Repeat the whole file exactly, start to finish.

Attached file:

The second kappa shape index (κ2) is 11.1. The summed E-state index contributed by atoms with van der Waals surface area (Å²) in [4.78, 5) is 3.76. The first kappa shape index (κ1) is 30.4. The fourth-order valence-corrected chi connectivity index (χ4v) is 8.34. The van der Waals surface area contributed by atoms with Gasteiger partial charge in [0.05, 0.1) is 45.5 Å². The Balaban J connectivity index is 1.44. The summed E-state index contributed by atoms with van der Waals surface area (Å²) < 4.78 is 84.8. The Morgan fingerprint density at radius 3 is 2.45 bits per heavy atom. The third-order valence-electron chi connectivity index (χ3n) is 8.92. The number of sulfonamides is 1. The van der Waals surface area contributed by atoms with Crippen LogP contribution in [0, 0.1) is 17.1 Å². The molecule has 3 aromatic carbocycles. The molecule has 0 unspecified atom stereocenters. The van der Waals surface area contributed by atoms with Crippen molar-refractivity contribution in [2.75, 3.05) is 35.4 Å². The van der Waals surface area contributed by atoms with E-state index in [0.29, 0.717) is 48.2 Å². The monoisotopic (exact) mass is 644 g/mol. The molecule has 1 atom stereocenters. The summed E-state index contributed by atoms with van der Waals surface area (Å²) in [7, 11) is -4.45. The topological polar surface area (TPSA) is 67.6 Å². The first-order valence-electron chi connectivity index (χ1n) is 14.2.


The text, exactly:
The second kappa shape index (κ2) is 11.1. The summed E-state index contributed by atoms with van der Waals surface area (Å²) in [4.78, 5) is 3.76. The first kappa shape index (κ1) is 30.4. The fourth-order valence-corrected chi connectivity index (χ4v) is 8.34. The van der Waals surface area contributed by atoms with Gasteiger partial charge in [0.05, 0.1) is 45.5 Å². The Balaban J connectivity index is 1.44. The summed E-state index contributed by atoms with van der Waals surface area (Å²) < 4.78 is 84.8. The Morgan fingerprint density at radius 3 is 2.45 bits per heavy atom. The third-order valence-electron chi connectivity index (χ3n) is 8.92. The number of sulfonamides is 1. The van der Waals surface area contributed by atoms with Crippen LogP contribution in [0, 0.1) is 17.1 Å². The molecule has 3 aromatic carbocycles. The molecule has 0 unspecified atom stereocenters. The van der Waals surface area contributed by atoms with Crippen molar-refractivity contribution in [2.75, 3.05) is 35.4 Å². The van der Waals surface area contributed by atoms with E-state index in [0.29, 0.717) is 48.2 Å². The monoisotopic (exact) mass is 644 g/mol. The molecule has 1 atom stereocenters. The summed E-state index contributed by atoms with van der Waals surface area (Å²) in [7, 11) is -4.45. The topological polar surface area (TPSA) is 67.6 Å². The first-order valence-electron chi connectivity index (χ1n) is 14.2.